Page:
Though only a recent arrival in the AAX series, Sabian's V-Crashes have been in existence for some time. Originally designed in 2005 for the Vault Series, the V-Crashes were repositioned at the start of 2012 when the Vault Series was disbanded.
Primarily a repository for more creative and one-off designs, the Vault Series had become crammed with a selection of unique and often wildly different models. Sabian felt that the degree of variation amongst the Vault cymbals meant that there was little continuity to the range and embarked on a reclassification process, matching each cymbal up with the most appropriate existing Sabian series.
It's ironic that the Vault brand had to be dropped because it had become too successful but the majority of Vault cymbals do live on elsewhere within Sabian's ranks. Former rangemates Vault Artisan crashes - an altogether different type of crash - now reside in their own newly created Artisan Series.
While the V in the V-Series refers to the Vault origins of the crashes, the AAX Series' tagline is Modern Bright, and Sabian describes the V-Crashes as being "bright, high-pitched and very cutting".
A corresponding pair of V-Hats and a single V-Ride (again formerly of the Vault Series) are also to be found in the AAX stable. Five V-Crashes are available, in diameters of 16" to 20" with the step up between each model being a single inch.
The move from the Vault Series to the AAX has not altered the design or manufacturing process in any way and each cymbal is individually cast from Sabian's B20 bronze. V-Crashes are only available in brilliant finish and, although thin, claim to punch well above their weight in volume terms whilst also boasting a quick response.
Picking up each cymbal, the thinness is immediately apparent, but unlike most thin cymbals they don't flex easily - there is obvious tenacity to the bronze. The two smallest cymbals - 16" and 17" - have average-sized bells; from 18" up to the largest 20" cymbal, the bells are proportionally bigger and far more pronounced. This makes the profile of the cymbals deeper, guaranteeing more volume and cut.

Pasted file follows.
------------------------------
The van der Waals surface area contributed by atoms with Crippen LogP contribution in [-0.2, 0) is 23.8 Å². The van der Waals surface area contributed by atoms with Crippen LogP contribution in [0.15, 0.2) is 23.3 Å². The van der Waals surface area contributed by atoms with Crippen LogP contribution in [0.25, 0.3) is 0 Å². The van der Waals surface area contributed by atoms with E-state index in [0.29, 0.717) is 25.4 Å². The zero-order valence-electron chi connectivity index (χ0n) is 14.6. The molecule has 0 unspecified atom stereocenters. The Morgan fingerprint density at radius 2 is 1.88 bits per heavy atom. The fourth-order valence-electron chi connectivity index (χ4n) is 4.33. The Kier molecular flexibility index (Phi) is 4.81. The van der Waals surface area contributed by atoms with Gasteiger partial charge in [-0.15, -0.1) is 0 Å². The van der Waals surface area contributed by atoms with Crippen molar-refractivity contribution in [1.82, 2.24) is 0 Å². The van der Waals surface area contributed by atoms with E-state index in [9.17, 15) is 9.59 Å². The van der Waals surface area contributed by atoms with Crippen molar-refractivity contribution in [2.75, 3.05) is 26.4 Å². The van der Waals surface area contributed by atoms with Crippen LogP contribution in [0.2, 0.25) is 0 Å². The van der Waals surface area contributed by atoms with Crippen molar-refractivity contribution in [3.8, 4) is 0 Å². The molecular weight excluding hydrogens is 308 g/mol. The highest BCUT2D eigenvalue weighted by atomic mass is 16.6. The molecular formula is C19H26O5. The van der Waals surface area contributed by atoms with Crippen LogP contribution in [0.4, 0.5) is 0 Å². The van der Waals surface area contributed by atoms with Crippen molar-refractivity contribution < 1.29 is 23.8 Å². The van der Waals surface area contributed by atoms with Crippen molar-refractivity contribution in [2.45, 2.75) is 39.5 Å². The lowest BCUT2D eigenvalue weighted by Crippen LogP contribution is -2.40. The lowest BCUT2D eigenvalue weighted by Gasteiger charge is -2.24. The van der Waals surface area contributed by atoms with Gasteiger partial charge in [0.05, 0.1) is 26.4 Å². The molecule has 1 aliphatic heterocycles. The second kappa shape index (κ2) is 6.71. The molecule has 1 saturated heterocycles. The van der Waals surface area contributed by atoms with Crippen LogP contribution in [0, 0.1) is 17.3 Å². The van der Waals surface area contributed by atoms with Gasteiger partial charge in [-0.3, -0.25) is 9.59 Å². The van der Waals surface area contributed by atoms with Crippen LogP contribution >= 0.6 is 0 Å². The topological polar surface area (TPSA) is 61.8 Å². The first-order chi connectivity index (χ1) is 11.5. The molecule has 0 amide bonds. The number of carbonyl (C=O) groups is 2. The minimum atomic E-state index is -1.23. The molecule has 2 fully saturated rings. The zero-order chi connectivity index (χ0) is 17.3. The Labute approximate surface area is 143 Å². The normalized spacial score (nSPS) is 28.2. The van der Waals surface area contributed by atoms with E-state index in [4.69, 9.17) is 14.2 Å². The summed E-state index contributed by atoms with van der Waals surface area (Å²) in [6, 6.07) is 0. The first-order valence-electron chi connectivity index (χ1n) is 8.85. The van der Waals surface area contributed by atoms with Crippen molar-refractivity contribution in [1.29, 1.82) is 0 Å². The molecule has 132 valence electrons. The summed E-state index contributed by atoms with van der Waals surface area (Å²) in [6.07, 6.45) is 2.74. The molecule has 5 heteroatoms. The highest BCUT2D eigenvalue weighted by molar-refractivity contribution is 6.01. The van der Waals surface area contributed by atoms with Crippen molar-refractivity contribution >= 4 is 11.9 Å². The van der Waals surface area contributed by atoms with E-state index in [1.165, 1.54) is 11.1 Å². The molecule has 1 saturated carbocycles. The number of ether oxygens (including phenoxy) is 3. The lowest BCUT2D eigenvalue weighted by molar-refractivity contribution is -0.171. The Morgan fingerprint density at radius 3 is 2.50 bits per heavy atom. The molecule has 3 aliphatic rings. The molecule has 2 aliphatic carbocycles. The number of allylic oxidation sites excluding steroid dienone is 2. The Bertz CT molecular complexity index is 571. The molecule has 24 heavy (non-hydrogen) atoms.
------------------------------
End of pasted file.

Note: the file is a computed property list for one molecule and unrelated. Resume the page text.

The top of each cymbal is circled by a large number of small hammer marks arranged in orderly bands that start just outside the bell and continue all the way to the edge. Similarly tight bands of lathing flow over the entire surface of each cymbal on both sides, with the exception of the smooth underside of each bell.
Cymbals that are designed to be cutting often have a degree of brittleness present in their tone as a result, but there is little of this to be found in the V-Crashes. From the outset there is a pleasing smoothness to their sound and some unexpected warmth too.
The centre hole-to-edge lathing and brilliant finish ensures a silvery and glassy response - unsurprisingly there is no earthiness or complexity on the horizon - just sweet toppiness. They open easily, particularly the smaller diameters where a casual flick of the stick produces an instant reaction. Their inherent smoothness means that though they do punch through, they do so without grating - almost sliding across the mix.
As the initial crash fades it's replaced by a deeper and more prolonged sympathetic note. In isolation it's easy to distinguish between the two and hear the take up point, but in a playing situation the whoosh of high frequencies is all that comes across with any meaning.
The 16" and 17" V-Crashes come to sparkling life with ease and could grace many settings where quick, bright punctuation is required. From the 18" model upwards things take a distinct turn for the louder, with each increase in diameter notching up the volume further.
While the 18" model is pretty full-on, the 19" and 20" are staggeringly powerful crashes that beg for a big stage on which to be unleashed. Despite being capable of such huge volume, their sweetness makes them dangerously playable.
Time spent in their company without ear protection will leave you using the word 'pardon' for some time afterwards.